Lesson 4: All the Colours of the Rainbow - The Doppler Effect
Okay, those of you with good memories will recall that the teapot in Lesson 1 changed colour as we increased the speed. This is all down to the good ol' Doppler Effect. For those of you who don't know what that is, let me explain . . .
Remember the last time you heard an ambulance go by? Remember how the pitch of the siren changed as the ambulance went past? That's the Doppler effect. The sound waves emitted by the siren get squashed up as the ambulance comes towards you, and hence the siren seems high pitched. Likewise, when the ambulance has passed, the sound waves are stretched out and hence you hear a low-pitched siren.
Light also behaves like a wave (except in Quantum Mechanics, but Einstein didn't like Quantum Mechanics so we'll pretend it doesn't exist (!)). Therefore, it is subject to exactly the same effect. Light emitted from an object rushing towards us will have its waves squashed up. Hence, the colours will be shifted towards the blue end of the spectrum. Conversely, light waves from an object rushing away from us will appear redder. These changes are called blue shift and red shift respectively. At very high speeds visible light emitted by the object can be shifted out of the visible spectrum, and hence the object would not be visible to the human eye!
The original wavelength is shifted according to the following formula:
Here, lambda is the wavelength, v is the speed, and theta is the angle that the vector to the point on the object makes with the direction of motion (for those who are interested).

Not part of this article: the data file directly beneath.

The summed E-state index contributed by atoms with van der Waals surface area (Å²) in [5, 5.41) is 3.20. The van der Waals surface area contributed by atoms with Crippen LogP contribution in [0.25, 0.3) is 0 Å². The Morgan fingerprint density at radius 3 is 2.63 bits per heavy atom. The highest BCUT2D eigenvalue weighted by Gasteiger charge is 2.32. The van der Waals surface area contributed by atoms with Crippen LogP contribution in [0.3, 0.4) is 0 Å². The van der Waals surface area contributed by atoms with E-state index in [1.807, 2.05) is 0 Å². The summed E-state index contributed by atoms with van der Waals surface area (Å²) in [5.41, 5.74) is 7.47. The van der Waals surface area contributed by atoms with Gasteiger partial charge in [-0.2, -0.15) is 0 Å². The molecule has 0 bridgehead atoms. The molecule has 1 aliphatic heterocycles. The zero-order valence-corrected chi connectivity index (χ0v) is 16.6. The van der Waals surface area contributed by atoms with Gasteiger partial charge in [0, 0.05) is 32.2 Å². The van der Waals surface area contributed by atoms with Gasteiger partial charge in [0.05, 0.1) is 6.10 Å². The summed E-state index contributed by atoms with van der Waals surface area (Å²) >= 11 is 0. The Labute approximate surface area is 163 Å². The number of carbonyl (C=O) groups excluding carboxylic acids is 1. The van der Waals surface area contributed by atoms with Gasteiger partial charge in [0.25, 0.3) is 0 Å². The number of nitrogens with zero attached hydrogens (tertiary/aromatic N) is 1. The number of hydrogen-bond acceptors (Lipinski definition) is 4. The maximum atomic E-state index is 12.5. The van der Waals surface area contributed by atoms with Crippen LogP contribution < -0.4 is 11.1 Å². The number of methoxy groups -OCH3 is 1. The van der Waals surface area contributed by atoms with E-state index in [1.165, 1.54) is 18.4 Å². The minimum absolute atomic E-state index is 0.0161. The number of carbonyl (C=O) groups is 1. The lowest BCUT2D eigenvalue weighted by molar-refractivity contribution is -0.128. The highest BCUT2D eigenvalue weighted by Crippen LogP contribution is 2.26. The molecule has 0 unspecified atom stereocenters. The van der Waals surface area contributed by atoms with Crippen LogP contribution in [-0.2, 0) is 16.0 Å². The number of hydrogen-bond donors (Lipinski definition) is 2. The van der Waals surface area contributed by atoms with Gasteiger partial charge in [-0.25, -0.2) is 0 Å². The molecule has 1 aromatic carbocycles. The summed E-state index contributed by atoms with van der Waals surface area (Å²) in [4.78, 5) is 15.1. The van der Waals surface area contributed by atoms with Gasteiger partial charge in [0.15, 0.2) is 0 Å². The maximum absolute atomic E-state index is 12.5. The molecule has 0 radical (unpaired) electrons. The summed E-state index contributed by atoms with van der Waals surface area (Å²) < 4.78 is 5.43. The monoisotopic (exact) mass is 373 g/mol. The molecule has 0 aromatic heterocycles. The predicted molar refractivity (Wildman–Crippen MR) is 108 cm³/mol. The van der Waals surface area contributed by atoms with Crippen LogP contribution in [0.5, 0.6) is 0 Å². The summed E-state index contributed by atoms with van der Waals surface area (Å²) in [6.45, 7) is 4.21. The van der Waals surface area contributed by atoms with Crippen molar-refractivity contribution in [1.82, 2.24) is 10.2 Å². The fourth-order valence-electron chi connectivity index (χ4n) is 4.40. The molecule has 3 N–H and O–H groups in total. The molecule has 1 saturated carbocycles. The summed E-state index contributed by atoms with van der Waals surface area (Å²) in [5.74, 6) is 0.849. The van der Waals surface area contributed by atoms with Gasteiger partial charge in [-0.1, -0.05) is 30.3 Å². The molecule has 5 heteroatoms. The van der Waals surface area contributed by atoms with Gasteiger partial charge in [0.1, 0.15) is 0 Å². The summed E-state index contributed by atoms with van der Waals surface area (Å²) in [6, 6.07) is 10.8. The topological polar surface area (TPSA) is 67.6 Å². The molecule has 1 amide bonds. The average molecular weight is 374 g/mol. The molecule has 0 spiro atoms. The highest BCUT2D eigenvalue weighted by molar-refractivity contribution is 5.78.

Warp simulates the Doppler effect on fast moving objects. In order to see this, try the following:
You will notice that the colour of the object slowly changes. You may even end up seeing bands of colour. This is due to the angle term in the pervious equation. You may end up seeing something like this:
As you can see the object suddenly turns white (like the left hand side of the teapot above). This means that the colour has been shifted out of the optical spectrum. In reality it would no longer be visible, but Warp shows this as white to aid visibility.
The Doppler effect is the reason that Warp draws everything in green to start with. Green is in the middle of the optical spectrum, so you are able to get a good range for both red and blue shifting. However, if you are only interested in, say, blue shift (objects coming towards you), then you can change the original colour of the objects. To do this you need to use the '+' and '-' keys, which will slowly change the hue of an object until you are happy. So if you are interested in blue shifting you might want to start of with a red teapot to give yourself the largest possible colour range to play with.
However, sometimes you won't want to see the Doppler effect. After all, those colours can be a bit hard on the eyes. So . . .
You now know all about the Doppler effect and how colour is used in Warp. However, you might remember that I mentioned the 'headlight effect'. Well, this is another interesting phenomena of special relativity and is the subject of the next lesson.